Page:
Today, Ocean Home magazine online is running my review of a new book from Monacelli Press, on 17 recent residential projects from four partners at Robert A.M. Stern Architects. It’s more than worth a click on the link at the end of this post:
Flush with success from their 2014 residential tome, “Designs for Living,” four partners at Robert A.M. Stern Architects are now delivering seventeen projects from the past six years. Houses: Robert A.M. Stern Architects is a long and thoughtful look at a wide range of work by Roger Seifter, Randy Correll, Grant Marani, and Gary Brewer.
The quartet brings more than a century of experience to the drawing table, most of it at RAMSA. Brewer calls himself the newcomer to the group—having arrived late, in 1989.
Anyone believing the firm’s residential work is limited to single-family, Shingle-Style homes is in for a wake-up call. Within the book’s 424 pages are residences and apartments in a multitude of styles, including Classical, Mediterranean, and Midcentury Modern. As Brewer modestly notes, “we have great diversity in our work.”
What ties these residences together is a respect for site and context, and a strong desire to collaborate with clients. Because the 300-member firm has been practicing since 1969, it often designs multiple homes for clients—and in “Houses” we find a three-peat. “One’s in the Rocky Mountains, another’s a northeast coastal home, and then there’s a New York apartment,” Seifter says.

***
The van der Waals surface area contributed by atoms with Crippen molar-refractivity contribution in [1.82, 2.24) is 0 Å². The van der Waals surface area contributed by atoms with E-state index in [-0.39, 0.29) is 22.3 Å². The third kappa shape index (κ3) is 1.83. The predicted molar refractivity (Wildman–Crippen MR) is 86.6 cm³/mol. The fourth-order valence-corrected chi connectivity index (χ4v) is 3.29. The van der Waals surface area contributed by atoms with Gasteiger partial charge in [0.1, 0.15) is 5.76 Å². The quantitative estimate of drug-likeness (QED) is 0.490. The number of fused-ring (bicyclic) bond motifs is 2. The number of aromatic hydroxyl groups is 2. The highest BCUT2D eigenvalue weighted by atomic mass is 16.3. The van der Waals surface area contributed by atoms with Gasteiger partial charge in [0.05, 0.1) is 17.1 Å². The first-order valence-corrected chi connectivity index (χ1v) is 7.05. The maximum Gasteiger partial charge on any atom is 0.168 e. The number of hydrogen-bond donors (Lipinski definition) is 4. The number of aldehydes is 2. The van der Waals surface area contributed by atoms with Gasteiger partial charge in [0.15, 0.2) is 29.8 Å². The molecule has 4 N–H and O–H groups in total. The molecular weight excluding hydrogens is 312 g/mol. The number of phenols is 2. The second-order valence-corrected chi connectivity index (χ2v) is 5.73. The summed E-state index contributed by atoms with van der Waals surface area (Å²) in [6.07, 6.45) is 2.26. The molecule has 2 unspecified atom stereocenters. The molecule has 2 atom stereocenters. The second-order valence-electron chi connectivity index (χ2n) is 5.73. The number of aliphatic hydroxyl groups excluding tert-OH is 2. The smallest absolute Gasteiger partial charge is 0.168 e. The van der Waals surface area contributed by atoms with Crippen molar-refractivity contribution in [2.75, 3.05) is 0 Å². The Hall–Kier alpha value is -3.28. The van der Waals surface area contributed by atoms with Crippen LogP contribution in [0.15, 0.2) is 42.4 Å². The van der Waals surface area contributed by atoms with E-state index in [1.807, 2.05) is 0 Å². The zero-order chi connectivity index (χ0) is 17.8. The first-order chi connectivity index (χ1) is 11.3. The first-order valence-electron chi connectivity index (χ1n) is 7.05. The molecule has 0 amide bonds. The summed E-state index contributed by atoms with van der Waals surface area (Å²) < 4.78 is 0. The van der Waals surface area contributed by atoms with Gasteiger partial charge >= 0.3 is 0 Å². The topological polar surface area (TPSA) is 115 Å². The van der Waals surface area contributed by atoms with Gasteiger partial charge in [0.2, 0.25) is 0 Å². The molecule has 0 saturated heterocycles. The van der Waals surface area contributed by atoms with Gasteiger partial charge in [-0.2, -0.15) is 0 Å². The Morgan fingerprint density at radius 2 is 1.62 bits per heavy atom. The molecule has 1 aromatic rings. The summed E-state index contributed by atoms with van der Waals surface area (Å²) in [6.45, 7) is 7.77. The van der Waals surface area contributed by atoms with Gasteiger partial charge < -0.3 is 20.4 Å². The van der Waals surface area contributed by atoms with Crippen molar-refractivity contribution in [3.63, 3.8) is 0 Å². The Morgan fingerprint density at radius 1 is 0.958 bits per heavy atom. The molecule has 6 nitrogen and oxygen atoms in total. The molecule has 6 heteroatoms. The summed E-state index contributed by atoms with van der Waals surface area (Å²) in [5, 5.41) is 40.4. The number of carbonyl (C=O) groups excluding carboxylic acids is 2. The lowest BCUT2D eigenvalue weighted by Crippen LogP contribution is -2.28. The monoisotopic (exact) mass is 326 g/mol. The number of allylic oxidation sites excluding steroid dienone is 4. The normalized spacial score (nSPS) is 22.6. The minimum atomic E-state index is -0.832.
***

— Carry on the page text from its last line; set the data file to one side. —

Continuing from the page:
The apartments are of interest because “Designs for Living” contained none. Here we have two in New York, one in the Rocky Mountains, and another on Wilshire Boulevard.
The two New York projects are both in pre-World War II buildings—the first a 1931 design by Rosario Candela, where Brewer and decorator Steven Gambrel responded to their client’s desire for “tradition with a twist.” The other was designed by J.E.R. Carpenter, known for his restrained classicism of the early 1900s.
Correll shines with his Shingle-Style home in East Hampton, its twin haystack gables easy on the eyes at its entry elevation. “That facade gives way to a more playful expression of the shingle style on the rear, anchored at one end by a rounded tower and at the other by an arcing screened porch,” he writes.
Marani delivers with a black-and-white bungalow on Nassim Road in Singapore, riffing on the vernacular of Frank Wilmin Brewer’s work from the early 1900s, with references also to C. F. A. Voysey and Sir Edwin Lutyens.
Houses from Monacelli Press, its exquisite photography mostly from Peter Aaron and Eric Piasecki, is available January 19. Order it today, though—as a tardy holiday gift for the architecture aficionado on your list.
For more, go here.